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This review is taken from PN Review 92, Volume 19 Number 6, July - August 1993.

TRUTHS AND THRESHOLDS
Anatoly Nayman, Remembering Anna Akhmatova, translated by Wendy Rosslyn (Peter Halban) £18.00
The Complete Poems of Anna Akhmatova, translated by Judith Herschemeyer, edited by Roberta Reeder (Canongate) £17.95 pb
Viktoria Schweitzer, Tsvetaeva (Harvill/Harper Collins) £20.00

In the coda to her 1922 review of Pasternak's My Sister, Life - 'Before me is Life and I haven't the words' - Marina Tsvetaeva left a most poignant proof of how even a poet's powers of expression cannot hope to encompass what must in part remain a mystery. There is a distant echo of this quotient of inadequacy in the prefatory remarks which Joseph Brodsky has contributed to his friend Anatoly Nayman's Remembering Anna Akhmatova:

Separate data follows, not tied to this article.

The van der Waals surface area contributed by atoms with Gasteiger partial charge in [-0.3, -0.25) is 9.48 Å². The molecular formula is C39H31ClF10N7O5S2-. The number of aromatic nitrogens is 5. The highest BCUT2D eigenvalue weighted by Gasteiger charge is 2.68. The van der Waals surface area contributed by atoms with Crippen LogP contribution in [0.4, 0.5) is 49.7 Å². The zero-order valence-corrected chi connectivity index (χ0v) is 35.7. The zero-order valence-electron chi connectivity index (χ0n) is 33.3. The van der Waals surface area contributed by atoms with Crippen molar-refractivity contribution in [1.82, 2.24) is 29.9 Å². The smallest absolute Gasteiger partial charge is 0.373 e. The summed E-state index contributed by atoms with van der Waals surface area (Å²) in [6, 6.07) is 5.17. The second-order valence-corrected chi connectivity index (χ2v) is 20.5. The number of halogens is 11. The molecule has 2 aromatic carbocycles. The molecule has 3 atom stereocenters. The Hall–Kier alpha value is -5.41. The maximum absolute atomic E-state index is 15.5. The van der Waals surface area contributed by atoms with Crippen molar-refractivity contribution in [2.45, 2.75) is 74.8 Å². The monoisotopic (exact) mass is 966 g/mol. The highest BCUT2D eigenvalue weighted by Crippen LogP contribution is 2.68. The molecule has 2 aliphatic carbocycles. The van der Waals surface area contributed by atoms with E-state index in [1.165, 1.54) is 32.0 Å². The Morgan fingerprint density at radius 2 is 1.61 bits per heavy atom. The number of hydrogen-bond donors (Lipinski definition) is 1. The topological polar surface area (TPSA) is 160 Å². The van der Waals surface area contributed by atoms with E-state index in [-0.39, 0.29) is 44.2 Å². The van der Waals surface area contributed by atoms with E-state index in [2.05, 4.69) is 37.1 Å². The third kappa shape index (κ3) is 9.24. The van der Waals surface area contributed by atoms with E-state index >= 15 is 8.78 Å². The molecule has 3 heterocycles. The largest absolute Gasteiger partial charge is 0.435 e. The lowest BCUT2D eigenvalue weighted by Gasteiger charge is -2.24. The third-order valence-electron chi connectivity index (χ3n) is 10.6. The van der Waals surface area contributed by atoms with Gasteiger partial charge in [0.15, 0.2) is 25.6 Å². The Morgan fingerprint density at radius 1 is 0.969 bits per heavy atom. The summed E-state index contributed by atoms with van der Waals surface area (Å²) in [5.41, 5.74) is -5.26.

At every given moment a poet depends less on the limitations imposed upon him by his reality or his personal circumstances than on those of the word he is about to put on paper.


Perhaps too much ambivalence attaches here to whether the limits are intrinsic to the medium of language, or a reflection of a particular practitioner's capacity. But elsewhere in this introduction Brodsky typically insists upon a poet's access to truths and thresholds unavailable to those otherwise disposed, doubtless mindful of how Tsvetaeva was only moved to suspend operations after demonstrating an exceptional and quite dazzling brilliance of insight, in its way 'a downpour of light' commensurate with Pasternak's.

At book length Anatoly Nayman could hardly hope to emulate Tsvetaeva's achievement. If hers was a downpour, his is a kind of glittering ...


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